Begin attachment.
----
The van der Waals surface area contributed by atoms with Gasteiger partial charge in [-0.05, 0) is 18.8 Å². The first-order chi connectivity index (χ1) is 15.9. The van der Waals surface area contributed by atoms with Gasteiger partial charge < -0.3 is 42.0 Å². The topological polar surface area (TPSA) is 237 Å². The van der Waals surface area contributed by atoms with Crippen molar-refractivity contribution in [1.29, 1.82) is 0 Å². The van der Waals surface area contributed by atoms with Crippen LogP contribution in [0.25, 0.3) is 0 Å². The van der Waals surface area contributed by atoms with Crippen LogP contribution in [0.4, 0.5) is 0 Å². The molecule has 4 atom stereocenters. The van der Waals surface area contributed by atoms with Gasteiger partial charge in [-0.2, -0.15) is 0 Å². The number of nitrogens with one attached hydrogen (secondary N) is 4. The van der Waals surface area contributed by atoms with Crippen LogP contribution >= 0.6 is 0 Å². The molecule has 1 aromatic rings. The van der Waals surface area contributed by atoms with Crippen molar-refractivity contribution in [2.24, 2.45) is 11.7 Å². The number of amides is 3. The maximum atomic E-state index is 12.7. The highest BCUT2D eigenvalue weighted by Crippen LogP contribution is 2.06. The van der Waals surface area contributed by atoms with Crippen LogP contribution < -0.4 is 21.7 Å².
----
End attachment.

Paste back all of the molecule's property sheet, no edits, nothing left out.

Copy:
The van der Waals surface area contributed by atoms with Gasteiger partial charge in [-0.05, 0) is 18.8 Å². The first-order chi connectivity index (χ1) is 15.9. The van der Waals surface area contributed by atoms with Gasteiger partial charge < -0.3 is 42.0 Å². The topological polar surface area (TPSA) is 237 Å². The van der Waals surface area contributed by atoms with Crippen molar-refractivity contribution in [1.29, 1.82) is 0 Å². The van der Waals surface area contributed by atoms with Crippen LogP contribution in [0.25, 0.3) is 0 Å². The van der Waals surface area contributed by atoms with Crippen LogP contribution in [0.4, 0.5) is 0 Å². The molecule has 4 atom stereocenters. The van der Waals surface area contributed by atoms with Gasteiger partial charge in [-0.2, -0.15) is 0 Å². The number of nitrogens with one attached hydrogen (secondary N) is 4. The van der Waals surface area contributed by atoms with Crippen LogP contribution >= 0.6 is 0 Å². The molecule has 1 aromatic rings. The van der Waals surface area contributed by atoms with Crippen molar-refractivity contribution in [2.24, 2.45) is 11.7 Å². The number of amides is 3. The maximum atomic E-state index is 12.7. The highest BCUT2D eigenvalue weighted by Crippen LogP contribution is 2.06. The van der Waals surface area contributed by atoms with Crippen LogP contribution < -0.4 is 21.7 Å².